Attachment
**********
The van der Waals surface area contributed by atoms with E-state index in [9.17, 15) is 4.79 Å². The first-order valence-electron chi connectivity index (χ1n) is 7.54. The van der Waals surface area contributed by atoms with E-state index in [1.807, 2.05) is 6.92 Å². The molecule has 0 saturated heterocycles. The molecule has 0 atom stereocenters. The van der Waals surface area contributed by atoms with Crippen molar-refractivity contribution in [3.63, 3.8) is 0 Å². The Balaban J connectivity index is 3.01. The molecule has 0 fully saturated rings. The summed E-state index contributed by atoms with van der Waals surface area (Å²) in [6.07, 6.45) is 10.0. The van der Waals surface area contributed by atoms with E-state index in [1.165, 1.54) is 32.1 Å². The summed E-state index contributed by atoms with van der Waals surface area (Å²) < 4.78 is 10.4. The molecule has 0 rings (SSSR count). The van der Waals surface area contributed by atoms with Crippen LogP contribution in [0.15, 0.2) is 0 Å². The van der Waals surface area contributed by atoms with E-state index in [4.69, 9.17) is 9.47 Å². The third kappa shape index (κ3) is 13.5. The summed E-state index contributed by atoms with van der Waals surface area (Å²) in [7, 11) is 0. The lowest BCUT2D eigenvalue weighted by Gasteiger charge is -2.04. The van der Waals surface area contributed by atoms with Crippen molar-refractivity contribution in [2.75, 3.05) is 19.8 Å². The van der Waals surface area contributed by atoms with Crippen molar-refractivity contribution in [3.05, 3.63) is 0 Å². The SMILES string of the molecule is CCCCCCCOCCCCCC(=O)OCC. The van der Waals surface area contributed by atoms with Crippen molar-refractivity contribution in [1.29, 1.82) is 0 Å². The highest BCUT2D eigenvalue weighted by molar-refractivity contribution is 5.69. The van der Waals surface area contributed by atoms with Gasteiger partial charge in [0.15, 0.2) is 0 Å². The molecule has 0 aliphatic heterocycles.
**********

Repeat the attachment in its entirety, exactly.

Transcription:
The van der Waals surface area contributed by atoms with E-state index in [9.17, 15) is 4.79 Å². The first-order valence-electron chi connectivity index (χ1n) is 7.54. The van der Waals surface area contributed by atoms with E-state index in [1.807, 2.05) is 6.92 Å². The molecule has 0 saturated heterocycles. The molecule has 0 atom stereocenters. The van der Waals surface area contributed by atoms with Crippen molar-refractivity contribution in [3.63, 3.8) is 0 Å². The Balaban J connectivity index is 3.01. The molecule has 0 fully saturated rings. The summed E-state index contributed by atoms with van der Waals surface area (Å²) in [6.07, 6.45) is 10.0. The van der Waals surface area contributed by atoms with E-state index in [1.165, 1.54) is 32.1 Å². The summed E-state index contributed by atoms with van der Waals surface area (Å²) < 4.78 is 10.4. The molecule has 0 rings (SSSR count). The van der Waals surface area contributed by atoms with Crippen LogP contribution in [0.15, 0.2) is 0 Å². The van der Waals surface area contributed by atoms with E-state index in [4.69, 9.17) is 9.47 Å². The third kappa shape index (κ3) is 13.5. The summed E-state index contributed by atoms with van der Waals surface area (Å²) in [7, 11) is 0. The lowest BCUT2D eigenvalue weighted by Gasteiger charge is -2.04. The van der Waals surface area contributed by atoms with Crippen molar-refractivity contribution in [2.75, 3.05) is 19.8 Å². The van der Waals surface area contributed by atoms with Crippen molar-refractivity contribution in [3.05, 3.63) is 0 Å². The SMILES string of the molecule is CCCCCCCOCCCCCC(=O)OCC. The van der Waals surface area contributed by atoms with Crippen molar-refractivity contribution in [1.29, 1.82) is 0 Å². The highest BCUT2D eigenvalue weighted by molar-refractivity contribution is 5.69. The van der Waals surface area contributed by atoms with Gasteiger partial charge in [0.15, 0.2) is 0 Å². The molecule has 0 aliphatic heterocycles.